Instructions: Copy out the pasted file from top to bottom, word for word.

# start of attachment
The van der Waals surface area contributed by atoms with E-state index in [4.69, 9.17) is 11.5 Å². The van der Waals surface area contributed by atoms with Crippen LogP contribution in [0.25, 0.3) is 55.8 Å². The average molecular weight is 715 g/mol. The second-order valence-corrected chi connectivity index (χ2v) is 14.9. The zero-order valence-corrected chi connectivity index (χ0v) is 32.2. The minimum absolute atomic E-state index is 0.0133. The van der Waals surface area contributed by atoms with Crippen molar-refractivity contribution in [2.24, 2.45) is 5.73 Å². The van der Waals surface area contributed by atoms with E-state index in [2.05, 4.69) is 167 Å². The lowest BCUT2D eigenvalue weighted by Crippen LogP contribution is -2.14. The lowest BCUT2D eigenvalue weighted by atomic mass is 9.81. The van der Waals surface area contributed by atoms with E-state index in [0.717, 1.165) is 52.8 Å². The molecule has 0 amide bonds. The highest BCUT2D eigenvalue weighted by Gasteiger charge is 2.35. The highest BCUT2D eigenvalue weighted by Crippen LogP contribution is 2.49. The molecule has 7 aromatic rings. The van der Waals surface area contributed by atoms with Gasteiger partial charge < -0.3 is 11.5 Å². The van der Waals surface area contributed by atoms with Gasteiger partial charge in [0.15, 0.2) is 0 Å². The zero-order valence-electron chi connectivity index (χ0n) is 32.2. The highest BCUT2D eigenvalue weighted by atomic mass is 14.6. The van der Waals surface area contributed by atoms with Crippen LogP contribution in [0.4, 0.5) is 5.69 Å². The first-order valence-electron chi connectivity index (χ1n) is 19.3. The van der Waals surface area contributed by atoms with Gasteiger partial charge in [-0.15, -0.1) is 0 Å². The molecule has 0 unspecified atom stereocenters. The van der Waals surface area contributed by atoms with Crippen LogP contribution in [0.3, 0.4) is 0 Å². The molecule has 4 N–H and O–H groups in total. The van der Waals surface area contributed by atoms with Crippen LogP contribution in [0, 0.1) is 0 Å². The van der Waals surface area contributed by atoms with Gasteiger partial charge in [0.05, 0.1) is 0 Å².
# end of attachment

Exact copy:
The van der Waals surface area contributed by atoms with E-state index in [4.69, 9.17) is 11.5 Å². The van der Waals surface area contributed by atoms with Crippen LogP contribution in [0.25, 0.3) is 55.8 Å². The average molecular weight is 715 g/mol. The second-order valence-corrected chi connectivity index (χ2v) is 14.9. The zero-order valence-corrected chi connectivity index (χ0v) is 32.2. The minimum absolute atomic E-state index is 0.0133. The van der Waals surface area contributed by atoms with Crippen molar-refractivity contribution in [2.24, 2.45) is 5.73 Å². The van der Waals surface area contributed by atoms with E-state index in [2.05, 4.69) is 167 Å². The lowest BCUT2D eigenvalue weighted by Crippen LogP contribution is -2.14. The lowest BCUT2D eigenvalue weighted by atomic mass is 9.81. The van der Waals surface area contributed by atoms with E-state index in [0.717, 1.165) is 52.8 Å². The molecule has 0 amide bonds. The highest BCUT2D eigenvalue weighted by Gasteiger charge is 2.35. The highest BCUT2D eigenvalue weighted by Crippen LogP contribution is 2.49. The molecule has 7 aromatic rings. The van der Waals surface area contributed by atoms with Gasteiger partial charge < -0.3 is 11.5 Å². The van der Waals surface area contributed by atoms with Gasteiger partial charge in [0.15, 0.2) is 0 Å². The zero-order valence-electron chi connectivity index (χ0n) is 32.2. The highest BCUT2D eigenvalue weighted by atomic mass is 14.6. The van der Waals surface area contributed by atoms with Crippen LogP contribution in [0.4, 0.5) is 5.69 Å². The first-order valence-electron chi connectivity index (χ1n) is 19.3. The van der Waals surface area contributed by atoms with Gasteiger partial charge in [-0.15, -0.1) is 0 Å². The molecule has 0 unspecified atom stereocenters. The van der Waals surface area contributed by atoms with Crippen LogP contribution in [0.3, 0.4) is 0 Å². The molecule has 4 N–H and O–H groups in total. The van der Waals surface area contributed by atoms with Crippen LogP contribution in [0, 0.1) is 0 Å². The van der Waals surface area contributed by atoms with Gasteiger partial charge in [0.05, 0.1) is 0 Å².